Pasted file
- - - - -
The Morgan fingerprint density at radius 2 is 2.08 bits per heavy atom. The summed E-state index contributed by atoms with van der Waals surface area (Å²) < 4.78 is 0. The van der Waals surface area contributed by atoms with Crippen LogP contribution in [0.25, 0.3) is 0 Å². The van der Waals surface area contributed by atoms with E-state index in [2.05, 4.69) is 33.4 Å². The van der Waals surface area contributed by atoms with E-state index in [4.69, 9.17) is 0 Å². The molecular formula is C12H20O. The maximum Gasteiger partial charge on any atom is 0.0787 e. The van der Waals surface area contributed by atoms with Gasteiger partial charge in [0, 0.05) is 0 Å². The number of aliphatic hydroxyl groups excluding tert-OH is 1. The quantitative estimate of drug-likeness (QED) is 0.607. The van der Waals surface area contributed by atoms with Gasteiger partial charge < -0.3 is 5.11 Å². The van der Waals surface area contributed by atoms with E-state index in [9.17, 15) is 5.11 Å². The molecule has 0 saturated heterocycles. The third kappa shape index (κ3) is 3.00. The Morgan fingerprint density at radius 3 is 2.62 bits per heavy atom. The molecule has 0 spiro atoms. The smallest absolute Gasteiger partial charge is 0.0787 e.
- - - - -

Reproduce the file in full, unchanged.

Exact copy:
The Morgan fingerprint density at radius 2 is 2.08 bits per heavy atom. The summed E-state index contributed by atoms with van der Waals surface area (Å²) < 4.78 is 0. The van der Waals surface area contributed by atoms with Crippen LogP contribution in [0.25, 0.3) is 0 Å². The van der Waals surface area contributed by atoms with E-state index in [2.05, 4.69) is 33.4 Å². The van der Waals surface area contributed by atoms with E-state index in [4.69, 9.17) is 0 Å². The molecular formula is C12H20O. The maximum Gasteiger partial charge on any atom is 0.0787 e. The van der Waals surface area contributed by atoms with Gasteiger partial charge in [0, 0.05) is 0 Å². The number of aliphatic hydroxyl groups excluding tert-OH is 1. The quantitative estimate of drug-likeness (QED) is 0.607. The van der Waals surface area contributed by atoms with Gasteiger partial charge < -0.3 is 5.11 Å². The van der Waals surface area contributed by atoms with E-state index in [9.17, 15) is 5.11 Å². The molecule has 0 saturated heterocycles. The third kappa shape index (κ3) is 3.00. The Morgan fingerprint density at radius 3 is 2.62 bits per heavy atom. The molecule has 0 spiro atoms. The smallest absolute Gasteiger partial charge is 0.0787 e.